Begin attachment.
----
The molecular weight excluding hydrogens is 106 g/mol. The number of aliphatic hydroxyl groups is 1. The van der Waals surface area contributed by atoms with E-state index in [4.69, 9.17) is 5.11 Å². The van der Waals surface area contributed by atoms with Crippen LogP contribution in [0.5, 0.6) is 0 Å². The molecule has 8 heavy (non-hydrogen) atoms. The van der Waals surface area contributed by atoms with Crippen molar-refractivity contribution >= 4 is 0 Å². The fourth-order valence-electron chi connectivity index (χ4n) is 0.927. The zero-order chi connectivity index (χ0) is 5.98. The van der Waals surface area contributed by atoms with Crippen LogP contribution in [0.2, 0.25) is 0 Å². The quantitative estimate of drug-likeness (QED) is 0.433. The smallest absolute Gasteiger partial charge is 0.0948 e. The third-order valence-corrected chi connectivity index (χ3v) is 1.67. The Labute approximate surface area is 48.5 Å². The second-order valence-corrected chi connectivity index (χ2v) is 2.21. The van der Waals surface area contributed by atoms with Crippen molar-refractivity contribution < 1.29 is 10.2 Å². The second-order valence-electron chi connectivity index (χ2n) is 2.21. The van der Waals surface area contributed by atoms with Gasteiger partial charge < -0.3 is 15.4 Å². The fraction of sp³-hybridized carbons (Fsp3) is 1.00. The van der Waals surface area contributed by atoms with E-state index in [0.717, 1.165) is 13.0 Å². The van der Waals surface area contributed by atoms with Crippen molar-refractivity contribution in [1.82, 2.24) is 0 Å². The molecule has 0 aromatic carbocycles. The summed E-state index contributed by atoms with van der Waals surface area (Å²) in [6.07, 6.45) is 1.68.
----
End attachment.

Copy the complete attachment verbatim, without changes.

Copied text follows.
The molecular weight excluding hydrogens is 106 g/mol. The number of aliphatic hydroxyl groups is 1. The van der Waals surface area contributed by atoms with E-state index in [4.69, 9.17) is 5.11 Å². The van der Waals surface area contributed by atoms with Crippen LogP contribution in [0.5, 0.6) is 0 Å². The molecule has 8 heavy (non-hydrogen) atoms. The van der Waals surface area contributed by atoms with Crippen molar-refractivity contribution >= 4 is 0 Å². The fourth-order valence-electron chi connectivity index (χ4n) is 0.927. The zero-order chi connectivity index (χ0) is 5.98. The van der Waals surface area contributed by atoms with Crippen LogP contribution in [0.2, 0.25) is 0 Å². The quantitative estimate of drug-likeness (QED) is 0.433. The smallest absolute Gasteiger partial charge is 0.0948 e. The third-order valence-corrected chi connectivity index (χ3v) is 1.67. The Labute approximate surface area is 48.5 Å². The second-order valence-corrected chi connectivity index (χ2v) is 2.21. The van der Waals surface area contributed by atoms with Crippen molar-refractivity contribution < 1.29 is 10.2 Å². The second-order valence-electron chi connectivity index (χ2n) is 2.21. The van der Waals surface area contributed by atoms with Gasteiger partial charge < -0.3 is 15.4 Å². The fraction of sp³-hybridized carbons (Fsp3) is 1.00. The van der Waals surface area contributed by atoms with E-state index in [0.717, 1.165) is 13.0 Å². The van der Waals surface area contributed by atoms with Crippen molar-refractivity contribution in [1.82, 2.24) is 0 Å². The molecule has 0 aromatic carbocycles. The summed E-state index contributed by atoms with van der Waals surface area (Å²) in [6.07, 6.45) is 1.68.